Welcome to our live broadcast. From a Škoda Enyaq iV

Welcome to our live broadcast. From a Škoda Enyaq <span>i</span>V

ŠKODA electric cars and plug-in hybrids are an important part of the fleet of Norwegian public broadcaster NRK. Among other things, the station broadcasts live from a ŠKODA ENYAQ iV SUV. Find out what makes this car the ideal choice for the station.

21. 9. 2021 Models Enyaq

The Norwegian public broadcaster NRK has a fleet of around 400 vehicles. 320 of these are passenger cars and the majority are ŠKODAs. “We mainly use the OCTAVIA model, which is ideal for our purposes,” says Pål Brynhildsen, NRK’s fleet manager.

He goes on to say, however, that the fleet will undergo a major transformation in the coming years. “Within a few years we want to have 80% of the cars in our fleet completely emission-free,” Brynhildsen says. For that reason, NRK has already added ten OCTAVIA iV plug-in hybrids and ten ENYAQ iV electric SUVs to its fleet. And it is the numbers of this model in NRK’s service that are set to increase dramatically in the coming years. The station replaces about seventy vehicles from its fleet every year, and the ENYAQ iV is expected to make up a significant portion of that number.

Pal BrynhildsenPål Brynhildsen
NRK’s fleet manager

Nothing beats first-hand experience

As the number of electric cars in NRK’s fleet grows, their users, i.e. NRK’s journalists and cameramen, get used to them. Even in Norway, where they are well ahead of the rest of the world in terms of electromobility, there are people who may initially be sceptical about electric cars. But NRK’s rules for the use of company cars are set up in a way that ensures that the vehicles’ users prefer electric vehicles.

“We have had to teach our users that even though their journey may be longer than the range of an electric car on a single charge, this is no problem. Many didn’t believe it, but after they tried an electric car two or three times, they learnt how to use it and their complaints disappeared,” says Brynhildsen. He says it has never happened that the driver of an electric car in NRK’s fleet has been left stranded somewhere because the battery ran out.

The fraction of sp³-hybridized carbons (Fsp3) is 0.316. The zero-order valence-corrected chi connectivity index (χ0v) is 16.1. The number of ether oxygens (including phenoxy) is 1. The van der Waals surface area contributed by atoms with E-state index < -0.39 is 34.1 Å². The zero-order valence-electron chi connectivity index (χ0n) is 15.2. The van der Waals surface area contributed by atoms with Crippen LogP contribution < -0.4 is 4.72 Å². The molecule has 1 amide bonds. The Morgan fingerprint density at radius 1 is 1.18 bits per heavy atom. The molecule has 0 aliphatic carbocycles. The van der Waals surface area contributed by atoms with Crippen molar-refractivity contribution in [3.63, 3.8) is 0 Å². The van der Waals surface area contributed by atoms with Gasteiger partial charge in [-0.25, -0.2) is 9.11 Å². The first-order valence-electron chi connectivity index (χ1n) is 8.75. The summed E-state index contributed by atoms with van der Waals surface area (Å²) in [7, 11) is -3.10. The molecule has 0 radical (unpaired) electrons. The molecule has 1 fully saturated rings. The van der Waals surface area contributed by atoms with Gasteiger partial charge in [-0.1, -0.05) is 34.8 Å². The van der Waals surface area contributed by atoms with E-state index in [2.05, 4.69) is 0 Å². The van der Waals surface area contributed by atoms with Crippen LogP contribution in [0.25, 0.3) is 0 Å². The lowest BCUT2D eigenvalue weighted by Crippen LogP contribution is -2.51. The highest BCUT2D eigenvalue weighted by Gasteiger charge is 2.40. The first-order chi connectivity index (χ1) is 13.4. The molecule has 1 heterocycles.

“We teach our users that driving and charging an electric car is a bit different from a conventional car. We tell them to charge whenever they can, not when they need to. That they should charge for a short time, if they have 100 kilometres to drive home: they should charge only for that journey and then complete the charging at home or in our company garages,” Brynhildsen explains. Indeed, according to his data, the vast majority of NRK’s electric cars are recharged overnight in the station’s garage or at users’ homes, with fast charging on the road used as an extra option and accounting for about 10% of all cases. “But I have to commend the fact that fast charging, for example on the ENYAQ iV, works excellently,” says the fleet manager.

Ready to go in the morning

According to Brynhildsen, electric vehicles have a number of advantages for NRK. “We lease the cars, and renting an ENYAQ iV like this costs us essentially the same as renting an OCTAVIA or KODIAQ, partly because of the tax burden on internal combustion engine cars,” he says. But the main difference is the running costs. “The cost per kilometre of an electric car is about a third or a quarter of that of a petrol or diesel car,” Brynhildsen compares.

One of the interesting advantages that has emerged is that electric cars do not hold up their users when they start work in the morning. “What happens with a conventional car is that, for example, the previous user didn’t fill up the tank in the evening and the tank is empty, but in the morning the electric car is in the garage fully charged and ready to go,” explains the fleet manager. There are a total of 25 chargers in NRK’s central garage in Oslo, and the number is set to rise. The cars are then used all over the country, including more remote areas. And even there they function without any problems.

Brynhildsen says the electric cars are also good for NRK in terms of image. This is because the special registration plates they issue for electric cars in Norway make the car clearly identifiable as an electric car, and the cars naturally carry the station’s logos on them, so the public associates NRK with care for the environment. “We want to set an example to the public in this way,” explains Brynhildsen.

Studio on four wheels

NRK has fitted out one of its ENYAQ iV 60 vehicles so that it can broadcast live from the scene. All the equipment needed for this is powered by the SUV’s batteries. “At first we were a little worried that the technology would drain the battery quickly, but our experience shows that it works great and there is nothing to worry about,” smiles Brynhildsen, adding that recharging the car would only be necessary if the broadcasting had to continue uninterrupted for several days. 

Based on this experience, NRK decided to equip another ENYAQ iV, this time an ENYAQ iV 80, with the option of satellite transmission. “We will have a dish on the roof of the car, so will be able to broadcast from absolutely anywhere,” Brynhildsen explains. Even from remote areas where there are no fast chargers, for example. But charging opportunities are plentiful in Norway, and Brynhildsen adds, “Not every charger is a fast charger. But it’s a charger and it will top up the car’s energy.”